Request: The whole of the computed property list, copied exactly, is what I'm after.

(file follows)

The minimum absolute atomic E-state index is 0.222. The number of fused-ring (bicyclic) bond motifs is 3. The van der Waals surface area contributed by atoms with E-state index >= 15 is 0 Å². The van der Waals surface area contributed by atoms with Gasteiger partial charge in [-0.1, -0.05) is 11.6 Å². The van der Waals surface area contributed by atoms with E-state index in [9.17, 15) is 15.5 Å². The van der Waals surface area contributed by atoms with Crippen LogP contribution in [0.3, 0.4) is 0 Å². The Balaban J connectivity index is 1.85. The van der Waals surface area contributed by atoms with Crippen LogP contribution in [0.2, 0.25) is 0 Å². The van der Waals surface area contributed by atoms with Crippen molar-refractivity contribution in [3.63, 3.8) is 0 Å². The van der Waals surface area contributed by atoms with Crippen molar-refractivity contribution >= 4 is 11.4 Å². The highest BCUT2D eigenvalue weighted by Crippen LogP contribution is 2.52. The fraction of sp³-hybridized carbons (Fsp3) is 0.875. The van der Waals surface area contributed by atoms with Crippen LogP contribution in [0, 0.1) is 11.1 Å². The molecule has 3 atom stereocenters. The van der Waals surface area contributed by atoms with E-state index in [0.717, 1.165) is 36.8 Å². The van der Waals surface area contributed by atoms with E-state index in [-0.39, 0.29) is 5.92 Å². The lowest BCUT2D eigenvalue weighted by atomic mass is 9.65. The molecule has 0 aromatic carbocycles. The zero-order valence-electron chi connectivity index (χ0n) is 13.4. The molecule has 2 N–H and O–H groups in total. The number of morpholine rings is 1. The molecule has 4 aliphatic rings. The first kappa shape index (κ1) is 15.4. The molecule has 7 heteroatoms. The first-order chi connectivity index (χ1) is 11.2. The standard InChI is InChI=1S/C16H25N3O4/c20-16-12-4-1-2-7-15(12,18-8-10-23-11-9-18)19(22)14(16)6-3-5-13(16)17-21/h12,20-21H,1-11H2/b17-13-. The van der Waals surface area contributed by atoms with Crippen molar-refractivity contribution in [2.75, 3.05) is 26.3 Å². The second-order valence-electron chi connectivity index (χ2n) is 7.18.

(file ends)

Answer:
The minimum absolute atomic E-state index is 0.222. The number of fused-ring (bicyclic) bond motifs is 3. The van der Waals surface area contributed by atoms with E-state index >= 15 is 0 Å². The van der Waals surface area contributed by atoms with Gasteiger partial charge in [-0.1, -0.05) is 11.6 Å². The van der Waals surface area contributed by atoms with E-state index in [9.17, 15) is 15.5 Å². The van der Waals surface area contributed by atoms with Crippen LogP contribution in [0.3, 0.4) is 0 Å². The Balaban J connectivity index is 1.85. The van der Waals surface area contributed by atoms with Crippen LogP contribution in [0.2, 0.25) is 0 Å². The van der Waals surface area contributed by atoms with Crippen molar-refractivity contribution in [3.63, 3.8) is 0 Å². The van der Waals surface area contributed by atoms with Crippen molar-refractivity contribution >= 4 is 11.4 Å². The highest BCUT2D eigenvalue weighted by Crippen LogP contribution is 2.52. The fraction of sp³-hybridized carbons (Fsp3) is 0.875. The van der Waals surface area contributed by atoms with Crippen LogP contribution in [0, 0.1) is 11.1 Å². The molecule has 3 atom stereocenters. The van der Waals surface area contributed by atoms with E-state index in [0.717, 1.165) is 36.8 Å². The van der Waals surface area contributed by atoms with E-state index in [-0.39, 0.29) is 5.92 Å². The lowest BCUT2D eigenvalue weighted by atomic mass is 9.65. The molecule has 0 aromatic carbocycles. The zero-order valence-electron chi connectivity index (χ0n) is 13.4. The molecule has 2 N–H and O–H groups in total. The number of morpholine rings is 1. The molecule has 4 aliphatic rings. The first kappa shape index (κ1) is 15.4. The molecule has 7 heteroatoms. The first-order chi connectivity index (χ1) is 11.2. The standard InChI is InChI=1S/C16H25N3O4/c20-16-12-4-1-2-7-15(12,18-8-10-23-11-9-18)19(22)14(16)6-3-5-13(16)17-21/h12,20-21H,1-11H2/b17-13-. The van der Waals surface area contributed by atoms with Crippen molar-refractivity contribution in [2.75, 3.05) is 26.3 Å². The second-order valence-electron chi connectivity index (χ2n) is 7.18.